Prices fall in the prime central London property market, but rents rise in third quarter

The prime central London property market has seen a setback in its recovery in the third quarter of 2018 but in the lettings rents and tenancies have increased, according to the latest analysis.

Prices fell, albeit in marginally by 0.5% after increasing in the previous two quarters while rents by 0.4%, the highest quarterly rise since the second quarter of 2014, the report from real estate firm JLL shows.

Price falls were again highest at the upper end of the market, declining by 1.3% in the quarter, leaving them 4.8% down on a year earlier. The lower end of the market, below £2 million, has been more stable and resilient over the past two to three years, but even this market sector experienced price declines, down by 0.2%.

Sales also slowed, down 5% quarter on quarter and on an annual basis, transactions were 15% below a year earlier and 40% below the peak of the market in 2016. Unfortunately, after seeming to stabilise six months ago, transaction levels have faltered again over the past two quarters.

A recent trend has been the preference for new and modern properties, the report explains. Even properties around 10 years old are deemed too aged by many of the new cohort of buyers. This has skewed demand, availability and pricing between modern and older properties.

It points out that any modern property, especially lateral apartments, will receive plenty of interest, with prices proving robust despite broader market softness. It seems increasingly the case that buyers do not want a building or modernisation project, or the expense and hassle which accompanies such projects, and would far rather buy a stress free and modern property requiring little or no work.

‘The ongoing uncertainty surrounding Brexit, the possibility of a Labour Government or Conservative leader change, as well as the proposed 1% stamp duty charge on overseas buyers, continue to disrupt the prime central London market confidence,’ said Richard Barber, director at JLL.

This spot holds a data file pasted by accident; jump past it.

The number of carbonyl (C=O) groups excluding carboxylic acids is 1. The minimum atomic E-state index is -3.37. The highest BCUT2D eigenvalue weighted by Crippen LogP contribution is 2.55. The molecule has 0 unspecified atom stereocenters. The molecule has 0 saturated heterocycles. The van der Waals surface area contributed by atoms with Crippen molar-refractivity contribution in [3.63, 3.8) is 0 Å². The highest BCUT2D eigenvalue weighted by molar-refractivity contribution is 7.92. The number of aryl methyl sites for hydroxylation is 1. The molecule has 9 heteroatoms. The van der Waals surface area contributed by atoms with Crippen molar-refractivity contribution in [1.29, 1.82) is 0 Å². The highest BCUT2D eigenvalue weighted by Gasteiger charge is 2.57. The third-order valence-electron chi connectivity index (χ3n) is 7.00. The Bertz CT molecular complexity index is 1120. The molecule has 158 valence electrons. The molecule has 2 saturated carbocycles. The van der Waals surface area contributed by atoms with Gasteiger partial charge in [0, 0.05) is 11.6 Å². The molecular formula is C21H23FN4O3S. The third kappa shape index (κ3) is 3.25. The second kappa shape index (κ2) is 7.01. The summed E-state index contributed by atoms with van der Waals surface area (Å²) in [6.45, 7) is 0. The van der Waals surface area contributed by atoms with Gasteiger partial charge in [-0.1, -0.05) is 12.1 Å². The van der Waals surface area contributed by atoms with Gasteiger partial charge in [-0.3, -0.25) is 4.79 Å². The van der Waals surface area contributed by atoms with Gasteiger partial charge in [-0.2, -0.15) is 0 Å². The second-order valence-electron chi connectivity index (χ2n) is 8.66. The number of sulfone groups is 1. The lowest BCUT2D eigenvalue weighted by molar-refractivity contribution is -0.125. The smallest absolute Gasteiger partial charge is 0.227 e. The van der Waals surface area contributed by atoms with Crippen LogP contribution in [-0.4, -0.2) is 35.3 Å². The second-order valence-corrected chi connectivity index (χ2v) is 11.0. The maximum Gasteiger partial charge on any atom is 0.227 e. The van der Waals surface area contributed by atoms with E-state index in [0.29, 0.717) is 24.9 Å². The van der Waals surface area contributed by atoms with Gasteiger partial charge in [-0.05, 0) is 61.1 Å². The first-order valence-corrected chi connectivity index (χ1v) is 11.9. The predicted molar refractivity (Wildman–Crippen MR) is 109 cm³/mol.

‘The next few months should see greater clarity regarding Brexit issues. This will be welcome relief, especially if all outcomes are favourable for prime central London residents,’ he added.

The prime central London lettings market experienced a positive third quarter with transactions up significantly compared with the second quarter. The High Net Worth student market was the primary driver of the stronger market conditions as demand for modern one and two bedroom flats in the £500 to £1,200 per week price range was particularly high.

The increased demand has led to rent rises across all areas and segments of the market. On average, rents increased by 0.4%, the highest quarterly uplift since the second quarter of 2014. Indeed, the third quarter was the third consecutive quarter of rising average rents, coming after two and a half years of falls. Despite this, annual rental growth remained marginally negative, down 0.3%.

According to Lucy Morton, head of residential agency at JLL the student market really boosted demand in the third quarter with students particularly active in August in preparation for the start of the new academic year.

‘There are seasonal trends in the lettings market and the summer months do tend to be especially busy so it’s encouraging to see this continue with increased transactions,’ she pointed out.

‘A trend which has been exemplified during the third quarter has been the attraction of new- build properties. Most apartments in new developments have rented out very quickly particularly when furnished to a high standard, in some cases achieving values above asking rents due to competitive bidding from at least two interested parties,’ she added.